Any way the UTES beat Alabama in the Sugar bowl. In fact, they beat us in the first six minutes of the game. I did know about utes, otoes, and other indian tribes.

have a bless new( old) year

abogato in Alabama

Linda said...

CC: It occurred to me in the night that my use of non-standard English could have been offensive to a non-native speaker. My intent was to soothe your hurt feelings. If the opposite is the case, you should remove me from your blog. I`m truly sorry for being insensitive.

C.C. Burnikel said...

Thanks for the "long vowel" answer. I was so puzzled by your 9:12am post. Then I realized my response to you on your "schlep" & "Llama" attrition explanation & the great poem you wrote for me failed to appear on the comment this morning. I am so sorry. I should have double-checked. Why would I remove you from the blog? I find your posts to be very fascinating and I've been enjoying them tremendously.

Clear Ayes said...

Good Morning All,

C.C. Brandon DeWilde was probably most famous for the role of the little boy, "Joey" in the 1953 classic western Shane. Alan Ladd was the oh-so-good Shane, and Jack Palance was the ever-so-evil Jack Wilson.

The Battle of Shiloh in Tennessee was fought on April 6 and 7, 1862. It was a surprise attack by Confederate forces against the Union Army. As in so many Civil War battles, there were enormous casualties on both sides. 13,000 Union soldiers were killed or wounded and 10,000 Confederates, up to that time, more men than in all previous American wars combined. The Confederates were forced to retreat, ending their hopes that they could block the Union advance into northern Mississippi. The War continued for three more devastating years.

I am definitely not an expert on the Civil War, but I have had the opportunity to visit some Civil War battle sites, including Gettysburg, Antietem, Chickamauga and Shiloh . Not only are they of great historical significance, they are all beautifully maintained National Parks. If you have the chance to visit any of the battle sites, don't hesitant. Not only is it educational, it is also a deeply touching experience.

kazie said...

Linda was half right. The long vowels in German don't necessarily sound like the names of those letters in English. If a German syllable ends with a single consonant, the vowel sound is long, but that means the following: -e- sounds like English -ay-; -a- is like -ah-; -i- is like -ee-; -o- is like -o- in "hope"; -u- is like -oo- in "school".

The short versions would be: -a- like in a cross between cut and cat; -e- like in egg; -i- like in hit; -o- like in hot (British rather than American pronunciation); -u- like in foot. All the short sounds need two or more consonants to show that they are short. So "schlepp" rather than "schlayp" (as it would sound with only one "p").

Stewie said...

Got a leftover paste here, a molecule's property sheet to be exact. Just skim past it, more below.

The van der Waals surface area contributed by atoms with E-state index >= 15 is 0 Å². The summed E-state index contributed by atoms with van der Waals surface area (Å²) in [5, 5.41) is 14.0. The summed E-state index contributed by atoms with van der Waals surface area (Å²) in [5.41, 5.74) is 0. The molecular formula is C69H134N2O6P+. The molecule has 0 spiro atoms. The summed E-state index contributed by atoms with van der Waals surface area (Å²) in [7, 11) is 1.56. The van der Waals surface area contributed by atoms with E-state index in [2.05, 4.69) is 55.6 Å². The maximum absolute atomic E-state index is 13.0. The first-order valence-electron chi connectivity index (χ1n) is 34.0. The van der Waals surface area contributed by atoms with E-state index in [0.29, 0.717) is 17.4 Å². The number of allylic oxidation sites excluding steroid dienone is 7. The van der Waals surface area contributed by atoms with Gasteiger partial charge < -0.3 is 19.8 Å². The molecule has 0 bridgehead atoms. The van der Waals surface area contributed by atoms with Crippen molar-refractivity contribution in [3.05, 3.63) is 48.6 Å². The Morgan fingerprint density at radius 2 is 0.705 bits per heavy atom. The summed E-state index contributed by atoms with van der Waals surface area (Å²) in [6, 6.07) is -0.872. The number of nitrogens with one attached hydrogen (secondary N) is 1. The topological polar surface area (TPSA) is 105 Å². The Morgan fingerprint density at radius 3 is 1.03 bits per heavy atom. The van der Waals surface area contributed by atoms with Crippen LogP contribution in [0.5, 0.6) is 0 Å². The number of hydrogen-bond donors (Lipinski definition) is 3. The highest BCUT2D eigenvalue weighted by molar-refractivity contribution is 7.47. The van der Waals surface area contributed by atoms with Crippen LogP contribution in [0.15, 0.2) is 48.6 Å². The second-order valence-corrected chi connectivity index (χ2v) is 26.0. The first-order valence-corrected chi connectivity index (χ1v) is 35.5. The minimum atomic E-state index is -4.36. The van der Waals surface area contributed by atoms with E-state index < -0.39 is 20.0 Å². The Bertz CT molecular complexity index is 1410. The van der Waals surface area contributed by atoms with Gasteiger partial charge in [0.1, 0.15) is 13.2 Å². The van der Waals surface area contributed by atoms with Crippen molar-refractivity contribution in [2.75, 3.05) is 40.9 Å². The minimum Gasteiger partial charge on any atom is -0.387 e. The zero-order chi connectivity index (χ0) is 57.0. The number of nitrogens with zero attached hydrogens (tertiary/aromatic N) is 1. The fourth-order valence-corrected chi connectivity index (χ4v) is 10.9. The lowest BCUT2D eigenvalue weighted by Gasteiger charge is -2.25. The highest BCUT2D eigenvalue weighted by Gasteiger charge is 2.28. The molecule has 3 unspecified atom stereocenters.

CC- you are correct in saying areola is most commonly used for the space around the breast, but it also has other meanings-
1. areole
a. Biology A small space or interstice in a tissue or part, such as the area bounded by small veins in a leaf or the wing of an insect.
b. A small, specialized, cushionlike area on a cactus from which hairs, glochids, spines, branches, or flowers may arise.
2. Anatomy A small ring of color around a center portion, as about the nipple of the breast or the part of the iris surrounding the pupil of the eye.

The clue- "spaces bewteen leaves" has been used before in this puzzle.

Re- Saturday's puzzle- the crosses in the puzzle probably refer to the couple of biblical questions in the puzzle.

Thea said...

Just another lurker adding her two cents.
A pink slip is the termination paper you get when you lose your job, or the title of a vehicle when it is paid off.

Also the German article DER is either masculine or neutral, DAS is the feminine.

WM said...

C.C. I apologize for my "outburst" yesterday. Really, I was just being silly. Sorry it didn't come across that way. I have a rather bizarre sense of the absurd.

I thank all of you for the update on the 5-post limit as it was previously unknown to me. I will most certainly abide by the rules.

Oh...and a Very Happy Birthday to Dick today.


carol said...

C.C. no I was not aware of those for colon cleansing, I know that people used to take (and give their children) caster oil for constipation. Almost any oil, if used without food on an empty stomach will produce those results; more in some, less in others.
The "Colon Blow" I was referring to yesterday, came from an old Saturday Night Live show and referred to a box of cereal they had in a skit.
I think my comments on that and oil were miss-understood by some.

Argyle said...

Hey, hey! Finally got a reply to why oast cowls are white. The man had been on vacation but did send me the following.

" Back in the 17 hundreds most agricultural buildings had rendering and then were white washed/ lime wash the same thing happened with the oast cowls.
white wash/ lime wash was a cost effective way of preserving timber as the local rock formations in Kent and Sussex were chalk the price of pigment was expensive.
still to this day most of our house hold appliances are painted white it's the cheapest option. the only advantage of white paint is in the original use of the cowl it would of reflected some of the heat from the kiln fire."

Argyle said...

Before you ask...whitewash noun
A mixture of lime and water, often with whiting, size, or glue added, that is used to whiten walls, fences, or other structures.

Clear Ayes said...

Carol, I remember the funny Colon Blow commercial from SNL. Can you believe that there is actually a real "Colonblow" colon cleanser on the market?....Don't some of the most unusual topics come up on C.C.'s blog? LOL